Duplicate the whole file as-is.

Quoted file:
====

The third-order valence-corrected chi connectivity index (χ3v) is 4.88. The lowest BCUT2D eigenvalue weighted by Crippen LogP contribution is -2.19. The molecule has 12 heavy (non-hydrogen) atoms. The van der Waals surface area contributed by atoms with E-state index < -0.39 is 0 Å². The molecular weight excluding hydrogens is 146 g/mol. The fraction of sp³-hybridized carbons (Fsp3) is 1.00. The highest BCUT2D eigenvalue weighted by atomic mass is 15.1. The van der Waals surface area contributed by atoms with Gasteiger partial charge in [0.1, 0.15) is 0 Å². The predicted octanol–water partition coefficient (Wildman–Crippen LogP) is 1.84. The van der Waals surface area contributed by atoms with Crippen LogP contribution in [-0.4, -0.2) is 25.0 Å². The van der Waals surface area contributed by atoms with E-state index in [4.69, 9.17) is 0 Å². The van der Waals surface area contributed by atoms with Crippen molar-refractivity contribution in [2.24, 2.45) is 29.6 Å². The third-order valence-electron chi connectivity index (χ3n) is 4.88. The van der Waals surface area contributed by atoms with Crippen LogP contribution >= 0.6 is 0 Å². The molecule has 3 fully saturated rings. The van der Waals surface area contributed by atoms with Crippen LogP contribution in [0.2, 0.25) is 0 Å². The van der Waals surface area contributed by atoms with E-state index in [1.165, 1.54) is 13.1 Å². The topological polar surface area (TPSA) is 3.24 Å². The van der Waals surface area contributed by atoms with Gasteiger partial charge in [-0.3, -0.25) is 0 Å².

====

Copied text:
The third-order valence-corrected chi connectivity index (χ3v) is 4.88. The lowest BCUT2D eigenvalue weighted by Crippen LogP contribution is -2.19. The molecule has 12 heavy (non-hydrogen) atoms. The van der Waals surface area contributed by atoms with E-state index < -0.39 is 0 Å². The molecular weight excluding hydrogens is 146 g/mol. The fraction of sp³-hybridized carbons (Fsp3) is 1.00. The highest BCUT2D eigenvalue weighted by atomic mass is 15.1. The van der Waals surface area contributed by atoms with Gasteiger partial charge in [0.1, 0.15) is 0 Å². The predicted octanol–water partition coefficient (Wildman–Crippen LogP) is 1.84. The van der Waals surface area contributed by atoms with Crippen LogP contribution in [-0.4, -0.2) is 25.0 Å². The van der Waals surface area contributed by atoms with E-state index in [4.69, 9.17) is 0 Å². The van der Waals surface area contributed by atoms with Crippen molar-refractivity contribution in [2.24, 2.45) is 29.6 Å². The third-order valence-electron chi connectivity index (χ3n) is 4.88. The van der Waals surface area contributed by atoms with Crippen LogP contribution >= 0.6 is 0 Å². The molecule has 3 fully saturated rings. The van der Waals surface area contributed by atoms with Crippen LogP contribution in [0.2, 0.25) is 0 Å². The van der Waals surface area contributed by atoms with E-state index in [1.165, 1.54) is 13.1 Å². The topological polar surface area (TPSA) is 3.24 Å². The van der Waals surface area contributed by atoms with Gasteiger partial charge in [-0.3, -0.25) is 0 Å².